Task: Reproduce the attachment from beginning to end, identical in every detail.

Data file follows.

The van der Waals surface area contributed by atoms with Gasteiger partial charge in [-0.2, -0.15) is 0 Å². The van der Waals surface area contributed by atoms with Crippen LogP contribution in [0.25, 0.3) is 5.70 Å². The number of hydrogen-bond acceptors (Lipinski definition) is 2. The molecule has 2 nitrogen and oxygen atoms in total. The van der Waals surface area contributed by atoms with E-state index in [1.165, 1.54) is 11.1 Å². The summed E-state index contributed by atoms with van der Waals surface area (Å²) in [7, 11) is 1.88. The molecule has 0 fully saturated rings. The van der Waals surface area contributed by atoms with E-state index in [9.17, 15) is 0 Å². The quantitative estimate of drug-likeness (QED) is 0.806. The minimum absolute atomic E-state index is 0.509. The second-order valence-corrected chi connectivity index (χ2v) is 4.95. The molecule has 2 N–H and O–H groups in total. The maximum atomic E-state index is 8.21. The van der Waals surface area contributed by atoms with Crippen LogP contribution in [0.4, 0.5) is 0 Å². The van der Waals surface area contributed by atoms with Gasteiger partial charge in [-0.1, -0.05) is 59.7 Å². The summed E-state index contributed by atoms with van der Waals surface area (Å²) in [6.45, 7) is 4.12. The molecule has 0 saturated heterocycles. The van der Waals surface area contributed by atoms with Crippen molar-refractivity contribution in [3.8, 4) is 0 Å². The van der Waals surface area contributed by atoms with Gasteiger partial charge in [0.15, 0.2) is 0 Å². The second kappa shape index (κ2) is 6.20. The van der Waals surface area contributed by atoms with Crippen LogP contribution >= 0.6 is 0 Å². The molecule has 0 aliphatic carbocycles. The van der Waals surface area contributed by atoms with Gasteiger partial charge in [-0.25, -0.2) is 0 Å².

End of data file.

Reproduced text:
The van der Waals surface area contributed by atoms with Gasteiger partial charge in [-0.2, -0.15) is 0 Å². The van der Waals surface area contributed by atoms with Crippen LogP contribution in [0.25, 0.3) is 5.70 Å². The number of hydrogen-bond acceptors (Lipinski definition) is 2. The molecule has 2 nitrogen and oxygen atoms in total. The van der Waals surface area contributed by atoms with E-state index in [1.165, 1.54) is 11.1 Å². The summed E-state index contributed by atoms with van der Waals surface area (Å²) in [7, 11) is 1.88. The molecule has 0 fully saturated rings. The van der Waals surface area contributed by atoms with E-state index in [9.17, 15) is 0 Å². The quantitative estimate of drug-likeness (QED) is 0.806. The minimum absolute atomic E-state index is 0.509. The second-order valence-corrected chi connectivity index (χ2v) is 4.95. The molecule has 2 N–H and O–H groups in total. The maximum atomic E-state index is 8.21. The van der Waals surface area contributed by atoms with Crippen LogP contribution in [0.4, 0.5) is 0 Å². The van der Waals surface area contributed by atoms with Gasteiger partial charge in [-0.1, -0.05) is 59.7 Å². The summed E-state index contributed by atoms with van der Waals surface area (Å²) in [6.45, 7) is 4.12. The molecule has 0 saturated heterocycles. The van der Waals surface area contributed by atoms with Crippen molar-refractivity contribution in [3.8, 4) is 0 Å². The van der Waals surface area contributed by atoms with Gasteiger partial charge in [0.15, 0.2) is 0 Å². The second kappa shape index (κ2) is 6.20. The van der Waals surface area contributed by atoms with Crippen LogP contribution >= 0.6 is 0 Å². The molecule has 0 aliphatic carbocycles. The van der Waals surface area contributed by atoms with Gasteiger partial charge in [-0.25, -0.2) is 0 Å².